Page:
Galileo Galilei: biography, facts and things you still don’t know

Much like Madonna and Cher, Galileo was such a revolutionary thought leader that we only know him by his first name. He made important contributions to the fields of astronomy and mathematics, but made a powerful enemy of the Catholic Church and even avoided being burned at the stake for suggesting that perhaps the secrets of the universe expanded beyond what was known in medieval times.

Galileo’s early years

Galileo Galilei was born in 1564 in Pisa, Italy, as the eldest of six children of Vincenzo Galilei. Galileo turned out to be so bright and curious that he enrolled at the University of Pisa when he was just 16, intending to study medicine before discovering a new passion for mathematics. He was especially interested in how mathematics explains the motion of objects, and in just two years he published his first formula describing the natural laws relating to the motion of pendulums. Although he never completed his studies, Galileo served as head of the mathematics departments at the Universities of Pisa and Padua, where he conducted a series of experiments on the velocity and acceleration of falling objects,

Galileo’s Telescope

Galileo did not invent the telescope, but he greatly improved its design. The first telescope he built in 1609 was more powerful than any before it, and the following year, he discovered four celestial objects orbiting Jupiter that he assumed were stars but were actually the planet’s four largest moons. He also observed details on the surface of Earth’s moon and numerous stars he had never seen before, publishing his findings in a book called  The Starry Messenger  .

Galileo understood the importance of wealthy patrons, so he used  the Stellar Messenger  to kiss the powerful Medici family, suggesting that the newly observed cluster of stars be called the Medician Stars. As a result, Cosimo Medici named Galileo the official philosopher and mathematician of the Medici family, and his association with them gave him a platform to advance his scientific theories.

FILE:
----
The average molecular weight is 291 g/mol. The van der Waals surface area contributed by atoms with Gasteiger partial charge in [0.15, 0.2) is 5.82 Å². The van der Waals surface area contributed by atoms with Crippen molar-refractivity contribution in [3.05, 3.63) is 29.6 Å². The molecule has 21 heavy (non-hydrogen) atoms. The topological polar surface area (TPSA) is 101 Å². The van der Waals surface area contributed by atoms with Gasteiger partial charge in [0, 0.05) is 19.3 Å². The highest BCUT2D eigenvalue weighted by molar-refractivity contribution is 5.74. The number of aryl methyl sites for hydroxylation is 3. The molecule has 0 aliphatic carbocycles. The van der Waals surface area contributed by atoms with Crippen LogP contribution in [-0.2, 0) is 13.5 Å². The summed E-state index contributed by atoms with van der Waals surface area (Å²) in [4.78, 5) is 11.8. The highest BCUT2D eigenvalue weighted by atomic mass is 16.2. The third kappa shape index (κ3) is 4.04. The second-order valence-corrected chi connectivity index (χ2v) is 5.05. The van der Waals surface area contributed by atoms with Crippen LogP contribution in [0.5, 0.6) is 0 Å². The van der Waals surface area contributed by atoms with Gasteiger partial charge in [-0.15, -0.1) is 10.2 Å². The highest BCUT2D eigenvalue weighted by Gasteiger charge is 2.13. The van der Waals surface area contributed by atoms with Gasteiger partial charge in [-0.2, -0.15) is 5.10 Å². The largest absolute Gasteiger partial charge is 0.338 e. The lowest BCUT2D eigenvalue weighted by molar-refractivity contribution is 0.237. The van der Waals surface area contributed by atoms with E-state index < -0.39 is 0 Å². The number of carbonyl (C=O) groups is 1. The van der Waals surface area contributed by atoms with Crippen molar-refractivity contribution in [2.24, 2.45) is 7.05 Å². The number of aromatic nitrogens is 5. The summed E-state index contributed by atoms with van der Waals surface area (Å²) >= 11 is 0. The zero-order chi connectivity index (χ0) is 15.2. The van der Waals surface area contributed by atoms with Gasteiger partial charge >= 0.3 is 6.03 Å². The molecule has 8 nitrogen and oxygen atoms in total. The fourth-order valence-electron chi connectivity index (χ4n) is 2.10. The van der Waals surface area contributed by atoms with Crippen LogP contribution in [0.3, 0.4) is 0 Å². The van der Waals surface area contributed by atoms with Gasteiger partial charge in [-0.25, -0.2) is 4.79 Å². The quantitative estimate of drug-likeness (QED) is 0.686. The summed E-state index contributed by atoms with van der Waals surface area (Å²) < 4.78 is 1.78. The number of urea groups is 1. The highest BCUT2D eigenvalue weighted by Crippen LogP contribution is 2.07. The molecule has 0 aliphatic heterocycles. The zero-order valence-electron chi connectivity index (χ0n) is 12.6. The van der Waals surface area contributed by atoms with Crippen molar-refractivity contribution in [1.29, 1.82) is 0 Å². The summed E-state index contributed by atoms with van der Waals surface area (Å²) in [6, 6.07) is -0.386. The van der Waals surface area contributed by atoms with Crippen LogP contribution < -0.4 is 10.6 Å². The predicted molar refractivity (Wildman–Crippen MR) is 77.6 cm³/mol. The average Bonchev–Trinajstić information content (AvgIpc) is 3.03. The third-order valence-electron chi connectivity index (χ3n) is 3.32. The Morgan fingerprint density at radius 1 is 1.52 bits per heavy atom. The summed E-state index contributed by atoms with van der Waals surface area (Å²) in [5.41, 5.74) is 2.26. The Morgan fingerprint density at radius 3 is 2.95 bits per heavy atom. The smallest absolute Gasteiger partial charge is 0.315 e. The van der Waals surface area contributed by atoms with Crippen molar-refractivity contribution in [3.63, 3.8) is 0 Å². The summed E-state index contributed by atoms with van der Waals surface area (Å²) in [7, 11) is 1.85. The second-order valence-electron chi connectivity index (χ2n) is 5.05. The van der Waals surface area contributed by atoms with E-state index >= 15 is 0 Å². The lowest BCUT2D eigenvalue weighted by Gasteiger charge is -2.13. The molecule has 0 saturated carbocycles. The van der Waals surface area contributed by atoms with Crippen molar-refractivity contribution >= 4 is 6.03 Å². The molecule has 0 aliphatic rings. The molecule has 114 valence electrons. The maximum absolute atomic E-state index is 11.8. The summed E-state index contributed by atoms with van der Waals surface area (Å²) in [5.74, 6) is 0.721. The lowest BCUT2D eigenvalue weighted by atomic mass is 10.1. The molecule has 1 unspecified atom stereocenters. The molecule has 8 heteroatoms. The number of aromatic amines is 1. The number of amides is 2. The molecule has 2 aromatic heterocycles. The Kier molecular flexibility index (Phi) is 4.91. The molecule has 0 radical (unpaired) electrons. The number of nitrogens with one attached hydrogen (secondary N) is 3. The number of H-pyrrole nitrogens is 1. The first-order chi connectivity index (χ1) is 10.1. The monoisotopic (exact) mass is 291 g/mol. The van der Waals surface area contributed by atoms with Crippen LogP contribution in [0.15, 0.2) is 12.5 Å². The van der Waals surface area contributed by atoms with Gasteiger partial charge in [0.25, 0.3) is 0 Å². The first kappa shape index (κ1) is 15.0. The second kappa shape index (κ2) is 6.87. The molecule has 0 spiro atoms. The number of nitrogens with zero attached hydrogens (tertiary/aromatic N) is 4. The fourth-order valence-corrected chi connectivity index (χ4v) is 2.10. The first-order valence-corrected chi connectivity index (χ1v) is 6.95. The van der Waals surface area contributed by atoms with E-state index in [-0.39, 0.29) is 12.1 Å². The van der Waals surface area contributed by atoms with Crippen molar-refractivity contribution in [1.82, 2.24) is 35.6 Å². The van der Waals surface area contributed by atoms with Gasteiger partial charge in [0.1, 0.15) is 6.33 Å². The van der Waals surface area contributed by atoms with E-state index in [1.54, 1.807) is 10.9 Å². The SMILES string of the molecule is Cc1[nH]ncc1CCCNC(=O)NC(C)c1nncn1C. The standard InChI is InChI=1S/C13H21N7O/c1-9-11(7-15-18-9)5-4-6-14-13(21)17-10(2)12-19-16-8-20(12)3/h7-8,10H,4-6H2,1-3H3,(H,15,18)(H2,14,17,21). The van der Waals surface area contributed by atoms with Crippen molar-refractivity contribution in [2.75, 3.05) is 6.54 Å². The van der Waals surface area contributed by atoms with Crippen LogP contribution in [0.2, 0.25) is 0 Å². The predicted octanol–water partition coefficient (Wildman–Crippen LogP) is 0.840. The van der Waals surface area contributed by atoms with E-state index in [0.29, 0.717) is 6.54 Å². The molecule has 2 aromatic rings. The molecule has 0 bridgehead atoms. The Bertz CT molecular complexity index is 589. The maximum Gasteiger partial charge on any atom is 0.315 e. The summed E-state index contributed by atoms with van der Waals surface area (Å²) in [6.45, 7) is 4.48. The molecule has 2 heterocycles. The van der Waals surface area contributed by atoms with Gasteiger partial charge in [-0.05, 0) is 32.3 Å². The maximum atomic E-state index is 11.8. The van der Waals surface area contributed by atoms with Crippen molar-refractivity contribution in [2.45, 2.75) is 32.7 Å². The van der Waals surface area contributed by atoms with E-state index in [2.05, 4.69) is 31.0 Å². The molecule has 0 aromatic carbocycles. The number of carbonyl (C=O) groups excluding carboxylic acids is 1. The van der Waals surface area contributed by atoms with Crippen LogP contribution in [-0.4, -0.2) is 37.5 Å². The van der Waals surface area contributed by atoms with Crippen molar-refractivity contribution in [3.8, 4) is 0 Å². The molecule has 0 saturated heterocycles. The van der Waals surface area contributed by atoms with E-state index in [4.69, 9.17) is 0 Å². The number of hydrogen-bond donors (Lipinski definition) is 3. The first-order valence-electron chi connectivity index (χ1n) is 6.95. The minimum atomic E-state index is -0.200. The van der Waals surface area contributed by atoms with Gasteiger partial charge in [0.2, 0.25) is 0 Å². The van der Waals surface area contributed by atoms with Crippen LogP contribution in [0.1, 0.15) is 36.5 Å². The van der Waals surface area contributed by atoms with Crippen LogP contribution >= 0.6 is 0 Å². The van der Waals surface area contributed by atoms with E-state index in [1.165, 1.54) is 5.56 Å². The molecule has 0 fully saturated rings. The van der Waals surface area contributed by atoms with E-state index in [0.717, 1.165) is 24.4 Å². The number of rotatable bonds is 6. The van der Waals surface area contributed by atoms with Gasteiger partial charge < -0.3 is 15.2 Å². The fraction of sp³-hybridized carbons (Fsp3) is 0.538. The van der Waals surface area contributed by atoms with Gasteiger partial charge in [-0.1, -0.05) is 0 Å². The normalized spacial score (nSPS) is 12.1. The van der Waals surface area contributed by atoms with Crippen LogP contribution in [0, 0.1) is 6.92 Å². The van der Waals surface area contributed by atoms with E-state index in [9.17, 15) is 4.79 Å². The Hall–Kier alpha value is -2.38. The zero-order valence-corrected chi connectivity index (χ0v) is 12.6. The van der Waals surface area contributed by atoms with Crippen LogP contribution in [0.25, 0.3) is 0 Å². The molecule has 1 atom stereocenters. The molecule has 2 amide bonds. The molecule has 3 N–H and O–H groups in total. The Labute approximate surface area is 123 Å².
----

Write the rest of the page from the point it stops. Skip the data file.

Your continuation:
The Roman Inquisition

In Galileo’s time, science was deeply intertwined with philosophy and religion. Aristotle’s statement that the Earth was the center of the universe was accepted as fact. The religious community in particular liked this idea because it offered proof that the Earth was a unique and special place created by God, but science was starting to force people to question these traditional ideas. A new and controversial idea was that the Sun was the center of the galaxy, which was considered blasphemy by the Catholic Church.

When Galileo published his book  Dialogue Concerning The Two Chief World Systems  in 1632, he tried to present the heliocentric and geocentric arguments equally, but considering other points of view it wasn’t really the Church’s bag, so Galileo was drafted into the Roman Inquisition. He was accused of heresy, threatened with death and given the opportunity to recant his beliefs to save himself from the stake. After seeing what happened to the people who refused, Galileo accepted the deal, publicly expressing his regret and insisting that his heliocentric conclusions were the result of incorrect data and calculations.

Galileo’s later life and beyond

Galileo was spared a violent death but forced to live out the rest of his days under house arrest. He died of natural causes on 8 January 1642 aged 77. He never married, but had three children with Marina Gamba, and although Galileo clashed with the Catholic Church, both of his daughters entered a convent in Florence and became nuns. His son, named after his grandfather, displayed the older man’s musical talents and became a lute player.

Galileo’s writings were banned by the Catholic Church until 1744, but he was decidedly on the right side of history. Two twelfth-century popes, Pius XII and John Paul II, officially apologized for the Church’s treatment of the scientist, but on March 12, 1737, nearly 100 years after Galileo’s death, he exacted a most macabre and unholy revenge. Historian Anton Francesco Gori removed the skeletal middle finger from his corpse, which is now on display at the Museum of the History of Science in Florence, pointing upwards in supplication for the viewer to look up to the sky or in eternal defiance of those who oppressed him, depending on your interpretation.